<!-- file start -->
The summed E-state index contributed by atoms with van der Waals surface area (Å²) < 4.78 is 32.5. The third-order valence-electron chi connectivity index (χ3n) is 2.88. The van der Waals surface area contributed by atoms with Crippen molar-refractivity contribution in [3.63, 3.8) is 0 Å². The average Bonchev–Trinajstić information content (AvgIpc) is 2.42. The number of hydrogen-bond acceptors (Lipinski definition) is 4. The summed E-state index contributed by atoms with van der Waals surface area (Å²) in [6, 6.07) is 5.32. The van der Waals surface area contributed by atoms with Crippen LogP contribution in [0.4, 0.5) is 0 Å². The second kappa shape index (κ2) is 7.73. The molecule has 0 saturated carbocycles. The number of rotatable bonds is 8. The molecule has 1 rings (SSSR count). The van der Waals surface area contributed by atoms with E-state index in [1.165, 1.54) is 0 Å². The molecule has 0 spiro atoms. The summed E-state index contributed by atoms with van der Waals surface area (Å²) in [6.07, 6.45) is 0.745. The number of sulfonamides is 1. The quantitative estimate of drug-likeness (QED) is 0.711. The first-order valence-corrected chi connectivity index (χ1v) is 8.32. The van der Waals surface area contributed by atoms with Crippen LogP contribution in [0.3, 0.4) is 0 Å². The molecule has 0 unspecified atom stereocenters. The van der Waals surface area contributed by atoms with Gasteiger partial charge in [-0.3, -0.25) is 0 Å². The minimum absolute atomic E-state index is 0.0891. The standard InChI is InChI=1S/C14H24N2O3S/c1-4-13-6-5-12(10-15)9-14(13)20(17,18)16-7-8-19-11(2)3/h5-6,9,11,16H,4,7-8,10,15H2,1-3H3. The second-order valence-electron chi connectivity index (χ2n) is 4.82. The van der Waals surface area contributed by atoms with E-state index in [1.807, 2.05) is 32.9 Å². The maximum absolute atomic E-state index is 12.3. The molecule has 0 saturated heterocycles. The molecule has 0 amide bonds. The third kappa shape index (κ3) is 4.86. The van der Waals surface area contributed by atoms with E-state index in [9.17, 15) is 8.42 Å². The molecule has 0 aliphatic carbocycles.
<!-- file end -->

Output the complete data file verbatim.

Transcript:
The summed E-state index contributed by atoms with van der Waals surface area (Å²) < 4.78 is 32.5. The third-order valence-electron chi connectivity index (χ3n) is 2.88. The van der Waals surface area contributed by atoms with Crippen molar-refractivity contribution in [3.63, 3.8) is 0 Å². The average Bonchev–Trinajstić information content (AvgIpc) is 2.42. The number of hydrogen-bond acceptors (Lipinski definition) is 4. The summed E-state index contributed by atoms with van der Waals surface area (Å²) in [6, 6.07) is 5.32. The van der Waals surface area contributed by atoms with Crippen LogP contribution in [0.4, 0.5) is 0 Å². The second kappa shape index (κ2) is 7.73. The molecule has 0 saturated carbocycles. The number of rotatable bonds is 8. The molecule has 1 rings (SSSR count). The van der Waals surface area contributed by atoms with E-state index in [1.165, 1.54) is 0 Å². The molecule has 0 spiro atoms. The summed E-state index contributed by atoms with van der Waals surface area (Å²) in [6.07, 6.45) is 0.745. The number of sulfonamides is 1. The quantitative estimate of drug-likeness (QED) is 0.711. The first-order valence-corrected chi connectivity index (χ1v) is 8.32. The van der Waals surface area contributed by atoms with Crippen LogP contribution in [0.3, 0.4) is 0 Å². The molecule has 0 unspecified atom stereocenters. The van der Waals surface area contributed by atoms with Gasteiger partial charge in [-0.3, -0.25) is 0 Å². The minimum absolute atomic E-state index is 0.0891. The standard InChI is InChI=1S/C14H24N2O3S/c1-4-13-6-5-12(10-15)9-14(13)20(17,18)16-7-8-19-11(2)3/h5-6,9,11,16H,4,7-8,10,15H2,1-3H3. The second-order valence-electron chi connectivity index (χ2n) is 4.82. The van der Waals surface area contributed by atoms with E-state index in [1.807, 2.05) is 32.9 Å². The maximum absolute atomic E-state index is 12.3. The molecule has 0 saturated heterocycles. The molecule has 0 amide bonds. The third kappa shape index (κ3) is 4.86. The van der Waals surface area contributed by atoms with E-state index in [9.17, 15) is 8.42 Å². The molecule has 0 aliphatic carbocycles.